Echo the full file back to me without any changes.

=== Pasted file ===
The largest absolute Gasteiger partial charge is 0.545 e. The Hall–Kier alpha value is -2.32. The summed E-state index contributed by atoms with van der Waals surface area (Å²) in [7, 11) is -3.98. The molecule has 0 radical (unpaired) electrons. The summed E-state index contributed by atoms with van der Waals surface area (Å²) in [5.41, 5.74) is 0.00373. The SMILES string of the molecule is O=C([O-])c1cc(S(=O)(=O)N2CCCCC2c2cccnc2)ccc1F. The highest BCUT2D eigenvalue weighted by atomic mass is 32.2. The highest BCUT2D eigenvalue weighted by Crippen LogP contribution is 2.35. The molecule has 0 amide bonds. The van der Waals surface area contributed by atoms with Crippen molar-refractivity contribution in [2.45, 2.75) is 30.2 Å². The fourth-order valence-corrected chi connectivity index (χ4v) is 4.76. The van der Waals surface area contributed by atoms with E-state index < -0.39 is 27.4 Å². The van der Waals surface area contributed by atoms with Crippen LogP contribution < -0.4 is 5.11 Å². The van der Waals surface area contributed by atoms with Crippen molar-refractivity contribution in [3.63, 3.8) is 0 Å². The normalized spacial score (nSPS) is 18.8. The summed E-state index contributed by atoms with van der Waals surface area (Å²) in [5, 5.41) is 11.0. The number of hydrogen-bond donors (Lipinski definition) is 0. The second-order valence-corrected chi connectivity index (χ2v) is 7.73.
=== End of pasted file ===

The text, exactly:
The largest absolute Gasteiger partial charge is 0.545 e. The Hall–Kier alpha value is -2.32. The summed E-state index contributed by atoms with van der Waals surface area (Å²) in [7, 11) is -3.98. The molecule has 0 radical (unpaired) electrons. The summed E-state index contributed by atoms with van der Waals surface area (Å²) in [5.41, 5.74) is 0.00373. The SMILES string of the molecule is O=C([O-])c1cc(S(=O)(=O)N2CCCCC2c2cccnc2)ccc1F. The highest BCUT2D eigenvalue weighted by atomic mass is 32.2. The highest BCUT2D eigenvalue weighted by Crippen LogP contribution is 2.35. The molecule has 0 amide bonds. The van der Waals surface area contributed by atoms with Crippen molar-refractivity contribution in [2.45, 2.75) is 30.2 Å². The fourth-order valence-corrected chi connectivity index (χ4v) is 4.76. The van der Waals surface area contributed by atoms with E-state index < -0.39 is 27.4 Å². The van der Waals surface area contributed by atoms with Crippen LogP contribution < -0.4 is 5.11 Å². The van der Waals surface area contributed by atoms with Crippen molar-refractivity contribution in [3.63, 3.8) is 0 Å². The normalized spacial score (nSPS) is 18.8. The summed E-state index contributed by atoms with van der Waals surface area (Å²) in [5, 5.41) is 11.0. The number of hydrogen-bond donors (Lipinski definition) is 0. The second-order valence-corrected chi connectivity index (χ2v) is 7.73.